Greeting / Presentation
Underwriting / Approval
Structure for success
There are a handful of keys that experienced DCF operators know will help them be successful. The first is to align the loan payment date with the customer's pay day. This is easier for the customer to remember and, because the customer is not good at managing his money, it makes it more likely that the DCF dealer will get paid first. Also, a missed payment on pay day is a good indication that there is a problem in the customer's life. Be flexible in structuring down payments. Remember, the customer and his down payment are separate considerations. Don't be tempted to approve a loan just because the customer comes up with more cash. DCF sales made around tax refund time have an alarming history of default.
Evaluate the customer based on his ability to pay. Use the down payment to help select the right car.
Setting payments too low may make the loan term outlive the car. Payments that are too high increase the likelihood of repossession. Longer loan terms increase the risk that the car will develop mechanical problems and they increase the chances of a problems developing in the customer's life.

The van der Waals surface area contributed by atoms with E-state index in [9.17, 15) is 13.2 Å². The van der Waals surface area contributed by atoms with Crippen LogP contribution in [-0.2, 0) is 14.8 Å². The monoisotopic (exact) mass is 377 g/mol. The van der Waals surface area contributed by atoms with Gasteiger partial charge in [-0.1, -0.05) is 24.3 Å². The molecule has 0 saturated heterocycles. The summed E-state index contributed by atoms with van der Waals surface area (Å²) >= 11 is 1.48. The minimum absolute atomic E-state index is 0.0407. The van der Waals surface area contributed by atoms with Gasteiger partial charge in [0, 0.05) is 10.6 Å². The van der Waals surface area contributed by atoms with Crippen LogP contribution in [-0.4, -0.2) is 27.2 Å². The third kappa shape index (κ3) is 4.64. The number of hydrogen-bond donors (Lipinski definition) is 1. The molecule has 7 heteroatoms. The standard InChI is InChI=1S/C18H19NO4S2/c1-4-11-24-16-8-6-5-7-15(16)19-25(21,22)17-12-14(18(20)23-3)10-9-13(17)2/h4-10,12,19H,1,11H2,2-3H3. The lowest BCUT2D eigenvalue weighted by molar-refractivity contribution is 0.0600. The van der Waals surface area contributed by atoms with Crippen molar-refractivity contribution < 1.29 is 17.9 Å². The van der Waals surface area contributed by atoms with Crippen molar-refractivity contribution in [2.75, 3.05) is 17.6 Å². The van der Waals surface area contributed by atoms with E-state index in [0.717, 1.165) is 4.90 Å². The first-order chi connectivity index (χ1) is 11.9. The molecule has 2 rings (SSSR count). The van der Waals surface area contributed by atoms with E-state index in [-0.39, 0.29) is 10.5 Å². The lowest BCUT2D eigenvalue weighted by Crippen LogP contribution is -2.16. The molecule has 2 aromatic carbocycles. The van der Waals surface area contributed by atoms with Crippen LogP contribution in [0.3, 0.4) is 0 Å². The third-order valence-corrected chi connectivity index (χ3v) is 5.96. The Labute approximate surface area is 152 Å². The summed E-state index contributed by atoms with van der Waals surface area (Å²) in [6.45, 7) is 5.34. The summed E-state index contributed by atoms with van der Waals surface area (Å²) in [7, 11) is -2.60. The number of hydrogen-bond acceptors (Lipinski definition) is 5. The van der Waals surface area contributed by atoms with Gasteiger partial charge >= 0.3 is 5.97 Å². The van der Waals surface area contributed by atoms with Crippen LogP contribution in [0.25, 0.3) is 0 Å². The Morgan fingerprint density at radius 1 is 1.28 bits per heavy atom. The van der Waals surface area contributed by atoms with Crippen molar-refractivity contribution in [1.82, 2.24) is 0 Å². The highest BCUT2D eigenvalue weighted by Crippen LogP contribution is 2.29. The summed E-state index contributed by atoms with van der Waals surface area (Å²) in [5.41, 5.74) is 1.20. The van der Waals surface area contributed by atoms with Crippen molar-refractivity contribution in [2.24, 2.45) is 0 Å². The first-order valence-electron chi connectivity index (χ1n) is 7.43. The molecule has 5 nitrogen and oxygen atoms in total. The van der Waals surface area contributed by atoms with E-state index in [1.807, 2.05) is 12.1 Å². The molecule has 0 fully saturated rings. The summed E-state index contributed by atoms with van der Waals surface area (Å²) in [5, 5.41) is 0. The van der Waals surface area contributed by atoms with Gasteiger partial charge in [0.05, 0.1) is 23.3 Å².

In the Retail Auto Industry:
Gross profit is a point of purchase event
1 risk factor associated with gross profit; not enough
In the DCF Industry:
Gross profit is a long-term event
2 risk factors associated with gross profit; not enough and too much.
#4. The approval process
Make sure the customer knows how long the application process will take. If he can't stay, make an appointment for another longer visit.
Always take the application in a private area. The customer will be more likely to open up about his past problems and it's the law these days. Offer the customer a soft drink to put him at ease. Minimize distractions. If the customer brings his children with him, be sure to have something to keep them occupied.
NEVER let the customer take an application home to complete it himself.
DCF applications tend to be fairly long. Don Miller uses a six-page application to cover both the buyer and the co-buyer, if any.
Verify, verify, verify
The DCF customer has learned to stretch the truth to get approved. Verify all important information. The application should contain a written authorization for the dealership to verify employment and residency.